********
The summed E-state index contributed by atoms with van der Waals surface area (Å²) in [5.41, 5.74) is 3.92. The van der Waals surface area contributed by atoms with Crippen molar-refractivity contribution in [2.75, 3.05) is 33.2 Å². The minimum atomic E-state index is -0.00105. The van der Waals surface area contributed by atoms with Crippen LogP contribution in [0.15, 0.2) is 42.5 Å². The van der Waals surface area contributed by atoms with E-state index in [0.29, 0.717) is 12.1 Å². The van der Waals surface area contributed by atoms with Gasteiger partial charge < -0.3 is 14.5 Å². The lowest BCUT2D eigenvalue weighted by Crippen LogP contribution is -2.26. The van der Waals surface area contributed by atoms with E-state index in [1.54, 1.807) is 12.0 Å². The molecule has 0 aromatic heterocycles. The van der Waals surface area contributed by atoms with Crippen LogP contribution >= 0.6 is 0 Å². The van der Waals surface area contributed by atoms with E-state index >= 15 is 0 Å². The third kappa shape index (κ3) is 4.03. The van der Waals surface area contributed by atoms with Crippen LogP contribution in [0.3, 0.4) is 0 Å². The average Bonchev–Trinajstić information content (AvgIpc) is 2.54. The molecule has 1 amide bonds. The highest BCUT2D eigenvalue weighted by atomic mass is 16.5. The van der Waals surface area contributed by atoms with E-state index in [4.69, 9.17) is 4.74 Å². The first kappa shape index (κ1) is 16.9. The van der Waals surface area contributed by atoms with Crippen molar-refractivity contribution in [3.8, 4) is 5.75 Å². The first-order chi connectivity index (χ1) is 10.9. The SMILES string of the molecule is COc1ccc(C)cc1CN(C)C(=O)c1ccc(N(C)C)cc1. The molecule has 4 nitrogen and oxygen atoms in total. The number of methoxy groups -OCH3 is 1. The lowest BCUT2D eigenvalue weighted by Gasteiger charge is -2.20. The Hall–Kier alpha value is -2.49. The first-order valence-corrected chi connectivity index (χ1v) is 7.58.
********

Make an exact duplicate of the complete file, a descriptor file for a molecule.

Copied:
The summed E-state index contributed by atoms with van der Waals surface area (Å²) in [5.41, 5.74) is 3.92. The van der Waals surface area contributed by atoms with Crippen molar-refractivity contribution in [2.75, 3.05) is 33.2 Å². The minimum atomic E-state index is -0.00105. The van der Waals surface area contributed by atoms with Crippen LogP contribution in [0.15, 0.2) is 42.5 Å². The van der Waals surface area contributed by atoms with E-state index in [0.29, 0.717) is 12.1 Å². The van der Waals surface area contributed by atoms with Gasteiger partial charge < -0.3 is 14.5 Å². The lowest BCUT2D eigenvalue weighted by Crippen LogP contribution is -2.26. The van der Waals surface area contributed by atoms with E-state index in [1.54, 1.807) is 12.0 Å². The molecule has 0 aromatic heterocycles. The van der Waals surface area contributed by atoms with Crippen LogP contribution >= 0.6 is 0 Å². The van der Waals surface area contributed by atoms with E-state index >= 15 is 0 Å². The third kappa shape index (κ3) is 4.03. The van der Waals surface area contributed by atoms with Crippen LogP contribution in [0.3, 0.4) is 0 Å². The average Bonchev–Trinajstić information content (AvgIpc) is 2.54. The molecule has 1 amide bonds. The highest BCUT2D eigenvalue weighted by atomic mass is 16.5. The van der Waals surface area contributed by atoms with E-state index in [4.69, 9.17) is 4.74 Å². The first kappa shape index (κ1) is 16.9. The van der Waals surface area contributed by atoms with Crippen molar-refractivity contribution in [3.8, 4) is 5.75 Å². The first-order chi connectivity index (χ1) is 10.9. The SMILES string of the molecule is COc1ccc(C)cc1CN(C)C(=O)c1ccc(N(C)C)cc1. The molecule has 4 nitrogen and oxygen atoms in total. The number of methoxy groups -OCH3 is 1. The lowest BCUT2D eigenvalue weighted by Gasteiger charge is -2.20. The Hall–Kier alpha value is -2.49. The first-order valence-corrected chi connectivity index (χ1v) is 7.58.